Entrepreneurship has traditionally been defined the process of designing, launching and running a new business, such as a startup company offering a product, process or service.
It has been defined as the “…capacity and willingness to develop, organize, and manage a business venture along with any of its risks in order to make aprofit.”
In the 2000s, the definition has been expanded to explain how and why some individuals (or teams) identify opportunities, evaluate them as viable, and then decide to exploit them, whereas others do not, and, in turn, how entrepreneurs use these opportunities to develop new products or services, launch new firms or even new industries and create wealth.
Traditionally, an entrepreneur has been defined as “a person who organizes and manages any enterprise, especially a business, usually with considerable initiative and risk.”
“[R]ather than working as anemployee, [an entrepreneur] runs a small business and assumes all the risk and reward of a given business venture, idea, or good or service offered for sale.
The entrepreneur is commonly seen as a business leader and innovative of new ideas and business processes.”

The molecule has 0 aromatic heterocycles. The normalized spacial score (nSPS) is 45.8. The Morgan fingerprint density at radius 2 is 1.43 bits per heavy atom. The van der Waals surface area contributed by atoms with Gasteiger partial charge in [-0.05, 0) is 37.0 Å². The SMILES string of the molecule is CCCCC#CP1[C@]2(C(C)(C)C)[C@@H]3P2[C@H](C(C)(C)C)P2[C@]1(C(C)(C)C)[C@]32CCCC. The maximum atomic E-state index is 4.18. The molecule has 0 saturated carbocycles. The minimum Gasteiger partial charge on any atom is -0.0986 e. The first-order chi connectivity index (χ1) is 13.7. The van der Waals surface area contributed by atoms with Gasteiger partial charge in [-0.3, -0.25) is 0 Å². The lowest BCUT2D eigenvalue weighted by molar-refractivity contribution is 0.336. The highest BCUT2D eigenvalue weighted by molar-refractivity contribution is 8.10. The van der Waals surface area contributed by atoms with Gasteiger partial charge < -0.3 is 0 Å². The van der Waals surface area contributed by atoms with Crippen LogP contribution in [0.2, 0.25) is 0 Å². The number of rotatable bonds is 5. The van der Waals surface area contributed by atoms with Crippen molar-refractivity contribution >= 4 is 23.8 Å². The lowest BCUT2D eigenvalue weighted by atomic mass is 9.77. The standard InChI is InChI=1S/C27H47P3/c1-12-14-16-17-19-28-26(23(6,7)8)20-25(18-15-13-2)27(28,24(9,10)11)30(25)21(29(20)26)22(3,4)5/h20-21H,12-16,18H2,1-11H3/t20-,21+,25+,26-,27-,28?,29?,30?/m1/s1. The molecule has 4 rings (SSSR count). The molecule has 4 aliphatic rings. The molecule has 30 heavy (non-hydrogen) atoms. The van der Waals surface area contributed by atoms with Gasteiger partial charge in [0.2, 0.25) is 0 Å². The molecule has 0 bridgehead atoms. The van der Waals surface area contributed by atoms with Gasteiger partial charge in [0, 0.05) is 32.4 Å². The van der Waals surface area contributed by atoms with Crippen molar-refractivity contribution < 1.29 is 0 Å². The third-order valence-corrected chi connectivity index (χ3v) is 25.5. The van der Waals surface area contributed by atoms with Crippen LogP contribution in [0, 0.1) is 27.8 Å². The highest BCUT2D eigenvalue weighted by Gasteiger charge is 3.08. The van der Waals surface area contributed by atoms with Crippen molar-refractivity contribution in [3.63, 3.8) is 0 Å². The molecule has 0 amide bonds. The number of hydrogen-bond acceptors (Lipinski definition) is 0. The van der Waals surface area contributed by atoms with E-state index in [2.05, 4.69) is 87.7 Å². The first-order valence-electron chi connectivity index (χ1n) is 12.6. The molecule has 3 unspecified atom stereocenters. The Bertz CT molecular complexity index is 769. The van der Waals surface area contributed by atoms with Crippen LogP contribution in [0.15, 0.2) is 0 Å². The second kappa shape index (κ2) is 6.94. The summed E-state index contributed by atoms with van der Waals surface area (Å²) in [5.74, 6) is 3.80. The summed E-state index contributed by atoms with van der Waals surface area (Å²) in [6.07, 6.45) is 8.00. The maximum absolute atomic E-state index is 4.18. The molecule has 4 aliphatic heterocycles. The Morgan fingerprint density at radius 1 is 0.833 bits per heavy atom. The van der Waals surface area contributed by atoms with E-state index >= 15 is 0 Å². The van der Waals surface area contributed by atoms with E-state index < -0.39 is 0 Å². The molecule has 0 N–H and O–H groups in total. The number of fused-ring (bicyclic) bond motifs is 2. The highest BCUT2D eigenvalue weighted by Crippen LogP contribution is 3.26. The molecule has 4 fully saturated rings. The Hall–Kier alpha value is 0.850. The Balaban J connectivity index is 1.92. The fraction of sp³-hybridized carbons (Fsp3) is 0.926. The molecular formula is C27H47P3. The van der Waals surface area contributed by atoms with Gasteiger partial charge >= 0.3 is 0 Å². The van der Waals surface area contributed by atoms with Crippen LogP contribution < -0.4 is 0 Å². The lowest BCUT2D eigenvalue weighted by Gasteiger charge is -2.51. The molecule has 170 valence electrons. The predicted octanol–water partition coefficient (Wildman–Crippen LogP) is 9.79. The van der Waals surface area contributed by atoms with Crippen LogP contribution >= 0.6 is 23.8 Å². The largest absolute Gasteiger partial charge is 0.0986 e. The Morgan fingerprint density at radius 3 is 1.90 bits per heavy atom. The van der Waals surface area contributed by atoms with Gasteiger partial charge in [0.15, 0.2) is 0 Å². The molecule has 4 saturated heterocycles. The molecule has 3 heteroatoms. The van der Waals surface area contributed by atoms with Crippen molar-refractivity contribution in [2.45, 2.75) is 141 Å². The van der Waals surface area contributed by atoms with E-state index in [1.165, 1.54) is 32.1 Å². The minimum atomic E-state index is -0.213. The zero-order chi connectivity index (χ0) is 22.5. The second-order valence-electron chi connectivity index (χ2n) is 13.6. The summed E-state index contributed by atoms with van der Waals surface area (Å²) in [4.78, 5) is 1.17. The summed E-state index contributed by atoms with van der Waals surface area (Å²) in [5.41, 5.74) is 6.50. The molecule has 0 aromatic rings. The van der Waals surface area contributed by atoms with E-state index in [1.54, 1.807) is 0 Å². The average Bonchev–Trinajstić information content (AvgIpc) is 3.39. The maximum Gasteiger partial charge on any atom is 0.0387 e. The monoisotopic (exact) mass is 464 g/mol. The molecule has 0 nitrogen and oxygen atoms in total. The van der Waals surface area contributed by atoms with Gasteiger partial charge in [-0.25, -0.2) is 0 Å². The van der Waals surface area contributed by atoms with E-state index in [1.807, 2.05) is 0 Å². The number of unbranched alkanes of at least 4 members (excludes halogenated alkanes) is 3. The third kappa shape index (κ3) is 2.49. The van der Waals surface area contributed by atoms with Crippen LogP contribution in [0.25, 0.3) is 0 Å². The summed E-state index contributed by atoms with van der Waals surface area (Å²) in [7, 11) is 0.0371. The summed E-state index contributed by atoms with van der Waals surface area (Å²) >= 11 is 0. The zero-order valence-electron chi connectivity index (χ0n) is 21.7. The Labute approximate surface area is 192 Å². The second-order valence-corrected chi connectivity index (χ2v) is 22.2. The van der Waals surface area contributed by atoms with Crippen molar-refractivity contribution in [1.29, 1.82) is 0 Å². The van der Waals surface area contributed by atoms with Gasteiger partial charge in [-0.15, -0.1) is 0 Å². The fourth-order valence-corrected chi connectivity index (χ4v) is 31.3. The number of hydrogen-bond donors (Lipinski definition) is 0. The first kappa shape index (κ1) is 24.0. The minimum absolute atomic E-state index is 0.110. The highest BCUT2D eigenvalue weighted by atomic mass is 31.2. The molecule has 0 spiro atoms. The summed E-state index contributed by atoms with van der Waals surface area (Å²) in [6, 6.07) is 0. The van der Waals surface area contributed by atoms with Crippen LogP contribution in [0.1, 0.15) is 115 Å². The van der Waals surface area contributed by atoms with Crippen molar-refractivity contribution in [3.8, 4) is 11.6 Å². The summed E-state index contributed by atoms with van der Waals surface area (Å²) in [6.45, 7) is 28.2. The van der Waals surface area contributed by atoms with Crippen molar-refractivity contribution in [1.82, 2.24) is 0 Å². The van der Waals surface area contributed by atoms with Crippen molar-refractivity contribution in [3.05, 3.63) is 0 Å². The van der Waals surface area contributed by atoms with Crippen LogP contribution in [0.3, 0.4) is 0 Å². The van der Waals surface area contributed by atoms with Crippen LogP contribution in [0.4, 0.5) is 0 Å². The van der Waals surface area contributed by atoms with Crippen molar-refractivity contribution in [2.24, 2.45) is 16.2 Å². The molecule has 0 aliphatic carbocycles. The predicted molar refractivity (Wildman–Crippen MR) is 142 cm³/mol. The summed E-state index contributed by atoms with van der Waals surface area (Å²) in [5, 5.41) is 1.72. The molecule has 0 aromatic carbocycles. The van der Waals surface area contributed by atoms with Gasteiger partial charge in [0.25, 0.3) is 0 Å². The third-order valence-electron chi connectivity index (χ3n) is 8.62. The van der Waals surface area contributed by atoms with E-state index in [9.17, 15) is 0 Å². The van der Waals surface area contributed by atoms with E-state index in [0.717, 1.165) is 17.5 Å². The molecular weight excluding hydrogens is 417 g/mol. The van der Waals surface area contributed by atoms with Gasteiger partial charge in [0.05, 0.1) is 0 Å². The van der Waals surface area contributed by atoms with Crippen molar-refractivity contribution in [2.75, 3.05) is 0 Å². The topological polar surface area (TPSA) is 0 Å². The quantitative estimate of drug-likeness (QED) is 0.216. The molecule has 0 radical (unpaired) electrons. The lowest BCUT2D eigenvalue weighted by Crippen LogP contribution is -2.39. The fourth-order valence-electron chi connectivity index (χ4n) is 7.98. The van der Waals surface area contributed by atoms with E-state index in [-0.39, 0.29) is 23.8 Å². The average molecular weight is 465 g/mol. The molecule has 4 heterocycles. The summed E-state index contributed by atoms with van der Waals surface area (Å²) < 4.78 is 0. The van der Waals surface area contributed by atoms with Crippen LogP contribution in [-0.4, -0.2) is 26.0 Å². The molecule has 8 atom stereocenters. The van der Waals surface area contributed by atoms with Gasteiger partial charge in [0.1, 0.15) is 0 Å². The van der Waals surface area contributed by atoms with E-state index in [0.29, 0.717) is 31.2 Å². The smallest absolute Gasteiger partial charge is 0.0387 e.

Entrepreneurs tend to be good at perceiving new business opportunities and they often exhibit positive biases in their perception (i.e., a bias towards finding new possibilities and seeing unmet market needs) and a pro-risk-taking attitude that makes them more likely to exploit the opportunity.
“Entrepreneurial spirit is characterized by innovation and risk-taking.”
While entrepreneurship is often associated with new, small, for-profit start-ups, entrepreneurial behavior can be seen in small and large firms, new and established firms and in for-profit and not-for-profit organizations, including not-for-profit organizations, charitable organizations and government.
For example, in the 2000s, the field of social entrepreneurship has been identified, in which entrepreneurs combine business activities with humanitarian, environmental or community goals.